After the DC Earthquake of 2011, I became intrigued by the earthquake data exposed by the United States Geological Survey (USGS). During this time, I wrote my first app for the Windows Store that used USGS's earthquake data, Rumble Radar. Over the years, I have reused the data mainly for Spatial Data Visualization demos, but also as the basis of Xamarin, UWP and Windows Phone demos. What I failed to do, time and time again, was to build a reusable library for interacting with the USGS GeoJSON API. Therefore, I always had duplicated code in most of my demos which didn't necessarily add value to the topic or technology being showcased. That is why I wrote the UsgsClient library.
Updating Raspberry Pi apps in the field can be tricky. This post covers the general problem and address some specific side-loading problems you are likely to run into.
If you've ever clicked the "Decrypt HTTPS Traffic" button in Fiddler you know how extremely easy it is to initiate a man-in-the-middle attack, and watch (and even modify) the encrypted traffic between an application and a server. You can see passwords and app private information and all kinds of very interesting data that the app authors probably never intended to have viewed or modified.
It's also easy to protect against against man-in-the-middle attacks, but few apps do.
TL;DR - In the Package Manager Configuration, turn "Auto Update" OFF and make sure 1.3 is the selected version. Then, manually add the TV Extensions 3.0 repository to the Extensions SDK.
Horrifying. That about describes my first art class. As a computer science major with virtually no art experience I was surrounded by students who had devoted nearly every waking moment to drawing, painting, sculpting, and bending metal into non-functional shapes.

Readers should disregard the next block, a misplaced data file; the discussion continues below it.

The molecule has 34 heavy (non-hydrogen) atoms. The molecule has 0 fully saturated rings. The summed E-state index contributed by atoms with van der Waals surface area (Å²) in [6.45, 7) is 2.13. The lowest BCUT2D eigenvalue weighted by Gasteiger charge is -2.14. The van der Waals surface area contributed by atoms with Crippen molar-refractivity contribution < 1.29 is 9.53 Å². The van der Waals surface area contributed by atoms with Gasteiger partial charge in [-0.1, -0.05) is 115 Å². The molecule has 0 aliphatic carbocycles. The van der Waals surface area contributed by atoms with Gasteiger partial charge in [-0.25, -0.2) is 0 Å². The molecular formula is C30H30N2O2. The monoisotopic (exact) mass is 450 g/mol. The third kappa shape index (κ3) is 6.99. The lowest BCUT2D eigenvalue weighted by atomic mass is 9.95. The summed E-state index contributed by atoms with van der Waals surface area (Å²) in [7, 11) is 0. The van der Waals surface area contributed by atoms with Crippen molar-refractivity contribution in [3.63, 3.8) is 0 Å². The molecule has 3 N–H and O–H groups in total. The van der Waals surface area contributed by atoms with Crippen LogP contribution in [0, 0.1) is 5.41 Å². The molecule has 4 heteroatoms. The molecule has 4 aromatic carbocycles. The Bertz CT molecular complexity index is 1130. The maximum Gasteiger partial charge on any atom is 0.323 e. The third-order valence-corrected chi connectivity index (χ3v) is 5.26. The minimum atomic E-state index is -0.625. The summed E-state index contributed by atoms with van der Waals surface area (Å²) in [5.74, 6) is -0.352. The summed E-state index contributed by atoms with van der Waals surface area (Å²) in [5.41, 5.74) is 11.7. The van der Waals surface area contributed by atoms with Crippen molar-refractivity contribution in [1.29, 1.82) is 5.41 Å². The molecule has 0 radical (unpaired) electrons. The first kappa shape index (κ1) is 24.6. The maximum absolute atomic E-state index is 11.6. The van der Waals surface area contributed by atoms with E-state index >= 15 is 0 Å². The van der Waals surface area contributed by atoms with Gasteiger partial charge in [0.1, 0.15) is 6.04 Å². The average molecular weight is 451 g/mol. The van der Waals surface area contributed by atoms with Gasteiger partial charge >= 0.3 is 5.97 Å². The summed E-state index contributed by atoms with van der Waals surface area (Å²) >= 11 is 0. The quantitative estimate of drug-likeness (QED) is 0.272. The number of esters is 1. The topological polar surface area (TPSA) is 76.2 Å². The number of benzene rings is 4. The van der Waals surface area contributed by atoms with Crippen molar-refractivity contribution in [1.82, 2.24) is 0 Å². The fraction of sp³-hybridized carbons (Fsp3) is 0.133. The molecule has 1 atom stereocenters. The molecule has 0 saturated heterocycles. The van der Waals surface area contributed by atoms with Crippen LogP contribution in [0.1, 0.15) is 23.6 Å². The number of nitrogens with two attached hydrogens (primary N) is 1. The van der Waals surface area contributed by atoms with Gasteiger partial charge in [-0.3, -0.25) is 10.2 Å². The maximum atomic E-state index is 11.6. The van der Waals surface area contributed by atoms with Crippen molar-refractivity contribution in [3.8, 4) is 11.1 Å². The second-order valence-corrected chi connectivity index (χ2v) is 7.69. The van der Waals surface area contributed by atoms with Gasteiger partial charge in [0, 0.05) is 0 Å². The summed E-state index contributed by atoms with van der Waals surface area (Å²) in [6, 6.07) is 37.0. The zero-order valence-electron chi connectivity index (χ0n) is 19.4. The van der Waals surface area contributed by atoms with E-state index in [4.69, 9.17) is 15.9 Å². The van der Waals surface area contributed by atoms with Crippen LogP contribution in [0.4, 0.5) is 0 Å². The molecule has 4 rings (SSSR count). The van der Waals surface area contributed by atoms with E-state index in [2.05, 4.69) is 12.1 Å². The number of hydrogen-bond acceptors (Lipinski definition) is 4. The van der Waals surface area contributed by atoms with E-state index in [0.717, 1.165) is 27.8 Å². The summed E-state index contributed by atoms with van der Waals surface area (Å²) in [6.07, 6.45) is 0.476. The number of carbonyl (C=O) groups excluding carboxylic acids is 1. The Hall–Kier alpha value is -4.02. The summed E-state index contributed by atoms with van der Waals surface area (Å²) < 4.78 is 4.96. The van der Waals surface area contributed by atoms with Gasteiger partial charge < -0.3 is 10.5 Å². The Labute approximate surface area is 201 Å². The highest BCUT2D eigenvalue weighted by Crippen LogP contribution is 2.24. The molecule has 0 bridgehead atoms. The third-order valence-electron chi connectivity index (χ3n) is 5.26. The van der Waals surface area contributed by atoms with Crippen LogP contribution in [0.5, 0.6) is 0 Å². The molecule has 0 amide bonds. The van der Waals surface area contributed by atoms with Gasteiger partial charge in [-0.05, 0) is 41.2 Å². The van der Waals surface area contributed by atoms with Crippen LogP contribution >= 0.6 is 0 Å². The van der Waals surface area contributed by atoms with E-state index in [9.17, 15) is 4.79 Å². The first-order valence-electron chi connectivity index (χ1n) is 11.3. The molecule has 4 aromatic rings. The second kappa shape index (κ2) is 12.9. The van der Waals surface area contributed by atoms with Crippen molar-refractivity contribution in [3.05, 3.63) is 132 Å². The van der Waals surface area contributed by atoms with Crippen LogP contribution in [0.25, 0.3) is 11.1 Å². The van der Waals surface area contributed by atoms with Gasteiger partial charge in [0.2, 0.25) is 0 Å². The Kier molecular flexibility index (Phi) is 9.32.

We love tools that help our clients save time,
Choosing the right tech stack for a project can be difficult. There are many factors that weigh in on which tools to use. Your team's proficiency in a language, available frameworks, hardware requirements, existing components, and many other variables help shape this decision.
For a recent project we build a WPF application to run on the windows 10 platform, but we were hoping to take advantage of some of the new hotness that didn't exist in Windows when WPF was created. Enter the Windows Desktop Bridge, or Project Centennial depending on how you google it.
- Maximize UI performance by reducing excess render cycles associated with traditional view nesting
- Increase maintainability and readability by removing ceremony and keeping layout code concise
- Simplify usage of RelativeLayout while increasing its power and abstracting away its quirks
In this post I’ll briefly explain what it is, then get into why we need a new UI framework in the context of each of the above three goals. I'll finish with limitations, some history, and how to get started.